While many community associations in Michigan have authority to use association funds for holiday parties, a review of the governing documents must be conducted prior to doing so. Even if hamstrung with constrictive governing documents, associations can still have these parties by asking attendees to contribute to the expenses. A simple and effective method to avoid, or limit, much of the potential liability associated with alcohol consumption is to hold the party at an outside venue. If a party with alcohol is held on-site, it is critical for an association to obtain the required licensing and insurance. Finally, associations should also be sensitive of different religious beliefs and should avoid gearing holiday parties toward any particular religion.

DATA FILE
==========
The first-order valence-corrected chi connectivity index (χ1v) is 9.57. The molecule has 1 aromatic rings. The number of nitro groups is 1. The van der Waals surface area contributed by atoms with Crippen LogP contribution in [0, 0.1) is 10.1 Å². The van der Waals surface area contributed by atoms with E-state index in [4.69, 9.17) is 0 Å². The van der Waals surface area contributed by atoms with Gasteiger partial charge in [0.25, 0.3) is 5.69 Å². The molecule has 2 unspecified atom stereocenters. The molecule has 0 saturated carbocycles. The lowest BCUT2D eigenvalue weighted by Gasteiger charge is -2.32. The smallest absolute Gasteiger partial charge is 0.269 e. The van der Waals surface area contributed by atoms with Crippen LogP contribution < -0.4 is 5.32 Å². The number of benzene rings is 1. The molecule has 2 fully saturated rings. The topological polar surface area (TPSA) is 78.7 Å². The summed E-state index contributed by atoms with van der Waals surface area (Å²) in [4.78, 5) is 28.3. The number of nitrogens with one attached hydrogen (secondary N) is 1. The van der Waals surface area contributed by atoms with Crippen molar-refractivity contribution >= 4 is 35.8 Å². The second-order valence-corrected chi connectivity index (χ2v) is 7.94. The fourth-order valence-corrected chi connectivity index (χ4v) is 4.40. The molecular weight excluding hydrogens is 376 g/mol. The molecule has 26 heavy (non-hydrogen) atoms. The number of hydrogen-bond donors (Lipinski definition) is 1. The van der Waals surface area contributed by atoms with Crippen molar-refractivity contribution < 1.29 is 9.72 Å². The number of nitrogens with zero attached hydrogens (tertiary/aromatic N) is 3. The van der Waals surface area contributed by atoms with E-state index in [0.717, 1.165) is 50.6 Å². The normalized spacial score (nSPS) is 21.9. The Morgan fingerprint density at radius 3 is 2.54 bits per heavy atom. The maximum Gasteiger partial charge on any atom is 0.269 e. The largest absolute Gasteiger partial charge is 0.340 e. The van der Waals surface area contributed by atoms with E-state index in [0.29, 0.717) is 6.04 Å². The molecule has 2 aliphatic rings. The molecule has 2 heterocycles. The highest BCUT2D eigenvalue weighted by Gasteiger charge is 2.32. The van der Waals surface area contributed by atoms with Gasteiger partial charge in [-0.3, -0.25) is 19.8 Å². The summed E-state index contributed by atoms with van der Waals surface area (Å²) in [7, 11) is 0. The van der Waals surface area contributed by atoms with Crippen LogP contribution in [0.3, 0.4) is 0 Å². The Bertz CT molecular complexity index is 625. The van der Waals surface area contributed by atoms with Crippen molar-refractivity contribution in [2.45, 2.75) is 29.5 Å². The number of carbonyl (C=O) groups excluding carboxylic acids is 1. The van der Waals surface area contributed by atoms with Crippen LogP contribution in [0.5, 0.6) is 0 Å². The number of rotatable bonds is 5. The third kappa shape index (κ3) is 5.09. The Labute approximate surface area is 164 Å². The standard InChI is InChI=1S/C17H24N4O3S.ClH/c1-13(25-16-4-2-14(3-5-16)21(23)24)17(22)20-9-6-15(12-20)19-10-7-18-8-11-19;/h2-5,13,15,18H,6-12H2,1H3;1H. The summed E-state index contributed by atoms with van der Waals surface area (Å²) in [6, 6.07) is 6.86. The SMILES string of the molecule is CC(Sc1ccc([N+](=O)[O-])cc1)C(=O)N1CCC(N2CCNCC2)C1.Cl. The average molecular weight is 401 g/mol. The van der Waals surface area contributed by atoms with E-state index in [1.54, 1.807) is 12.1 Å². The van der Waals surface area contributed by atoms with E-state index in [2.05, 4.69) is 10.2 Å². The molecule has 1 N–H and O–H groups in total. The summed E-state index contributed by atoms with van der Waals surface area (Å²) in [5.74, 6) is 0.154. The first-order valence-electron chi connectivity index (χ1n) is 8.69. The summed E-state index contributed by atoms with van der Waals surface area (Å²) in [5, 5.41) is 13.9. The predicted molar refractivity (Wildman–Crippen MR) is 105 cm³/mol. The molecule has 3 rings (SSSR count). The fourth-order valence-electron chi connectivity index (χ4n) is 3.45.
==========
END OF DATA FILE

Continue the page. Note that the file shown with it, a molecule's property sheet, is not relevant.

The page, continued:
Brandan A. Hallaq is an attorney with Hirzel Law, PLC where he dedicates the majority of his practice to representing condominium associations and homeowners associations. He litigates cases involving defective construction, contract disputes, shareholder/member disputes, quiet title actions to determine interests in property, enforcement of restrictive covenants, real estate foreclosure actions, and bankruptcy matters representing creditors. He also has experience preparing documents for business and real estate transactions including purchase agreements, franchise agreements, loan/financing documents and commercial and residential leases and mortgages. In each year from 2018 through 2020, he has been recognized as a Rising Star in the area of real estate law by Super Lawyers Magazine, a designation that is given to no more than 2.5% of the attorneys in the State of Michigan each year. Mr. Hallaq obtained his Juris Doctor degree, cum laude, from Wayne State University Law School where he served as an editor on the Wayne Law Review. He can be reached at (248) 480-8758 or at email@example.com.